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On my trip to Trieste, I picked up a copy of the Nuovo Zingarelli Minore, an Italian language dictionary, by Nicola Zingarelli. Not a translation dictionary, but a standard descriptive dictionary entirely in Italian. Zingarelli is the most popular dictionary in Italy and is widely used in school and work. If your Italian (or any other language for that matter) is at the stage where you are reasonably fluent, or at least have a sufficiently large vocabulary, why not consider using a descriptive dictionary instead of a translation one? It forces you to think entirely in Italian when you encounter a new word, rather than translating it into English in order to know its meaning.

The Zingarelli dictionary is well laid out and complete. One of my favourite features is the “Sfumature di significato” section below certain words. These sections explain the differences in meaning between words that are sometimes confused or that seem to have the same meaning. There are also hundreds of clear illustrations of objects such as tools, pieces of furniture, houses, and, this being Italy, building styles.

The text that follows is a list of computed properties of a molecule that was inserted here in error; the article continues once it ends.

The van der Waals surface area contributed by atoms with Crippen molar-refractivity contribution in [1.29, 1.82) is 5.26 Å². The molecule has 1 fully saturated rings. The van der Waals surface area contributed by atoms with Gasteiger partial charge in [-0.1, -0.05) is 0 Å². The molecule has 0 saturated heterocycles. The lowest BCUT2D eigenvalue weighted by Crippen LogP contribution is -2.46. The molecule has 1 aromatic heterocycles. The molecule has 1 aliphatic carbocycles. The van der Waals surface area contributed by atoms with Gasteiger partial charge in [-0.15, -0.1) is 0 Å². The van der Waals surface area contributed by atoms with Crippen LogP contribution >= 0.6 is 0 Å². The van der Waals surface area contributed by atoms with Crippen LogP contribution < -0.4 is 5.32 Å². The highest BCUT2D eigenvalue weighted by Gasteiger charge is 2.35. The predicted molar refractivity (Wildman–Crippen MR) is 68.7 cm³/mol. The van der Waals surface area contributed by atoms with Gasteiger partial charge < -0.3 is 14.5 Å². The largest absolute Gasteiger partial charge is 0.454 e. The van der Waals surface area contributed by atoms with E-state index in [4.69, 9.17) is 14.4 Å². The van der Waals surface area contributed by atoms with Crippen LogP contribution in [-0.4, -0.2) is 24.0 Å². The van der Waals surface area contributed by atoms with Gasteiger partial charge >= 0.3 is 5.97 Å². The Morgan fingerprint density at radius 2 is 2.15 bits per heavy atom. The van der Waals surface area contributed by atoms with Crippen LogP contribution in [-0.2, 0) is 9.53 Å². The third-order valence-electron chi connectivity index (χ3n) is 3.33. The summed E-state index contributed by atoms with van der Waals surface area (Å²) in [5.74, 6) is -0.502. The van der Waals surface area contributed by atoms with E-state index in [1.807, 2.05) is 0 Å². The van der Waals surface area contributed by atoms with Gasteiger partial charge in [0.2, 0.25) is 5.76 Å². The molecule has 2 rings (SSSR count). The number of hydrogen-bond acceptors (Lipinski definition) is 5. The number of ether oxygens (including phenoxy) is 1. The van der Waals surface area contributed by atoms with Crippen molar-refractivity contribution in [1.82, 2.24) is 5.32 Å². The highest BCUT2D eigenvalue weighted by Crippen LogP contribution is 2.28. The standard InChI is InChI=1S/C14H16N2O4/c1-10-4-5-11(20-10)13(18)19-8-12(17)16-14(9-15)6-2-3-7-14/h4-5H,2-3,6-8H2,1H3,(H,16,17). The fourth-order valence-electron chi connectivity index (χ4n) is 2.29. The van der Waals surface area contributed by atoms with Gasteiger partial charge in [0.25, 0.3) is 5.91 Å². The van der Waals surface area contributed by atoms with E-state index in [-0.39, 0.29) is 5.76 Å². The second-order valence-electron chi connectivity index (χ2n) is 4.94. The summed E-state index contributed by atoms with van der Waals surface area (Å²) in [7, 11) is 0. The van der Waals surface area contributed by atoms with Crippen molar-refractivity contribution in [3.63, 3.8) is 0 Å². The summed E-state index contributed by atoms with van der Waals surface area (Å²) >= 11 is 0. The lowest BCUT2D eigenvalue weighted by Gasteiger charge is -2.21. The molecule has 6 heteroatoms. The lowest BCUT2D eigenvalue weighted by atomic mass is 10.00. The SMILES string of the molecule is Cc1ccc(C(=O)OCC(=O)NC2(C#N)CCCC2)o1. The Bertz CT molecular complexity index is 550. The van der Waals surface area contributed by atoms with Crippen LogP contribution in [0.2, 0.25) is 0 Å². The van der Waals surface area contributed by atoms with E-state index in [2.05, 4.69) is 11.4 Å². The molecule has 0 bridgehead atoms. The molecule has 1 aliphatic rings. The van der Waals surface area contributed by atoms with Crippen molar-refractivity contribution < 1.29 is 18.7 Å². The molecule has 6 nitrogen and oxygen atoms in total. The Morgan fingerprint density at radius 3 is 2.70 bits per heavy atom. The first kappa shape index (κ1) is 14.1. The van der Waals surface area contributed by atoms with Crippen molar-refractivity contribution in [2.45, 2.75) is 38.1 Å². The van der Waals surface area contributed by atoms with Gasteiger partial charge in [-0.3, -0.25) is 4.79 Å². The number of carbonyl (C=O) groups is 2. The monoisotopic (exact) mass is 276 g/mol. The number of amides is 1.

Another brilliant feature of the dictionary is the set of large pictures giving the names for common objects, animals, plants, anatomical parts, amongst others. There are also useful (and fun!) sections on Italian and Latin proverbs, male and female names, and even names for people from different towns and cities in Italy.

If you can get a hold of this dictionary, it will be a great companion in helping improve your Italian.

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